ADVERTISEMENT
  About the SA Blog Network













Observations

Observations


Opinion, arguments & analyses from the editors of Scientific American
Observations HomeAboutContact

Wind and Mr. Ug: Finding love on the (Möbius) strip [Video]

The views expressed are those of the author and are not necessarily those of Scientific American.


Email   PrintPrint



If you’re a fan of clever and fun, you must check out this video from Vi Hart, a self-proclaimed recreational "mathemusician". This video went viral a few weeks ago. In his New York Times profile of her, Kenneth Chang describes her goal to be the Web 2.0 version of the late Martin Gardner, famous for his Mathematical Games columns in Scientific American.
 
Besides being a brilliant introduction to concepts in topology, the video is also a bittersweet tale of a love that can never possibly be.

 





Rights & Permissions

Comments 4 Comments

Add Comment
  1. 1. jaybird2005 10:58 pm 02/12/2011

    Excellent. Tremendous creativity. The finest work I have seen in quite some time.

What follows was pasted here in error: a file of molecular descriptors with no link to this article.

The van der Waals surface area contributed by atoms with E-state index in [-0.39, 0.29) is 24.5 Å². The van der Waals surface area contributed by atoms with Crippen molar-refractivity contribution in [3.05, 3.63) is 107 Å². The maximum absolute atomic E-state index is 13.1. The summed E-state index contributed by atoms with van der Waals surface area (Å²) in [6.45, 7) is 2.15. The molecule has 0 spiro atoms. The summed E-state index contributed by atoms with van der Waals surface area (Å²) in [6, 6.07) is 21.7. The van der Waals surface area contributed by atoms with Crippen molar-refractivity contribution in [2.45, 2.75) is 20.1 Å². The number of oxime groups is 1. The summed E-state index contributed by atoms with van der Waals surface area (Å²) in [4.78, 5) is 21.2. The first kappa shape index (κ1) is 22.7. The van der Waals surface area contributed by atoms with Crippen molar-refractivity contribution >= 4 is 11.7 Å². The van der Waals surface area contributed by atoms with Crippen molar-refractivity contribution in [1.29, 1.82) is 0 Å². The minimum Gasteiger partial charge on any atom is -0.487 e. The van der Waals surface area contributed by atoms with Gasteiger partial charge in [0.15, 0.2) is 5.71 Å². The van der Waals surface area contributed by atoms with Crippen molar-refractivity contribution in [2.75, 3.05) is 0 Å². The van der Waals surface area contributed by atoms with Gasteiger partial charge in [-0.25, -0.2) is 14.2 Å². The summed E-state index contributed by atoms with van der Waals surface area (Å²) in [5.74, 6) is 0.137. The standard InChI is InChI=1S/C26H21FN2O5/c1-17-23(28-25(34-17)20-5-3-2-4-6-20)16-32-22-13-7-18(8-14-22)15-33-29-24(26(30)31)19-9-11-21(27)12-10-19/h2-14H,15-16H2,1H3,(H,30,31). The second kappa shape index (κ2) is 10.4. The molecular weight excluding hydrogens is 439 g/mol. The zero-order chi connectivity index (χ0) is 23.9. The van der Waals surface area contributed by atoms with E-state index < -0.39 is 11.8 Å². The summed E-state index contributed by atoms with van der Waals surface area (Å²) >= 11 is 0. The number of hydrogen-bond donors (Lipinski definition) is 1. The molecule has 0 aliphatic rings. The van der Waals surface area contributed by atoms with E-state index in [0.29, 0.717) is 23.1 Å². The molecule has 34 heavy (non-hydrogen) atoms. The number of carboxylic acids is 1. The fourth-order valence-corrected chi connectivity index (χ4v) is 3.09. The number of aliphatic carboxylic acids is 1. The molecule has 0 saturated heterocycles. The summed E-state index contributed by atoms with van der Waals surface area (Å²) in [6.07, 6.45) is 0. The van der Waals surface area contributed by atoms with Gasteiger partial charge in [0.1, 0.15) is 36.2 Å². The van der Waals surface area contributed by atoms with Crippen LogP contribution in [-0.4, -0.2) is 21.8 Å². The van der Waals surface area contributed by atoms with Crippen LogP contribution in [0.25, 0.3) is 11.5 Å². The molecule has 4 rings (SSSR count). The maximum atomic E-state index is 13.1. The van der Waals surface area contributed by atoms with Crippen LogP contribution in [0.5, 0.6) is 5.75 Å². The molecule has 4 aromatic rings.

Link to this
  2. 2. dbtinc 10:09 am 02/13/2011

    This is someone with way too much time on their hands! Interesting but suggest that this is not in the domain of SA.

    Link to this
  3. 3. wolfkiss 5:29 pm 02/13/2011

    Yes, math, specifically topology, and science have nothing to do with each other. [sarcasm intended]

    Link to this
  4. 4. jstreet 1:06 am 02/16/2011

    We need a successor to Martin Gardner and I’m not talking about Martin Gardner + 1.

    It would be wonderful if it were a woman.

    Luckily, VI is equivalent to Martin Gardner in a very important way.

    ‘M’, the first letter of his first name, is the thirteenth letter in the alphabet. The first letter of his last name is ‘G’ which is the seventh letter.

    Now since 13 – 7 = 6 is expressed as VI in Roman numerals, VI will obviously get get the job as successor.

    Douglas Hofstadter was clearly unqualified because 4 – 8 = – IV which is only the mirror image of Martin Gardner reflected across x-axis on the xy-plane.

    While Garner was fascinated with symmetry, that fact alone did not qualify Hofstadter for the job.

    Too bad for Hofstadter and congratulations for Ms. Hart.

    I can’t wait to read her first column.

    Link to this

Add a Comment
You must sign in or register as a ScientificAmerican.com member to submit a comment.

More from Scientific American

Scientific American Holiday Sale

Give a Gift &
Get a Gift - Free!

Give a 1 year subscription as low as $14.99

Subscribe Now! >

X

Email this Article

X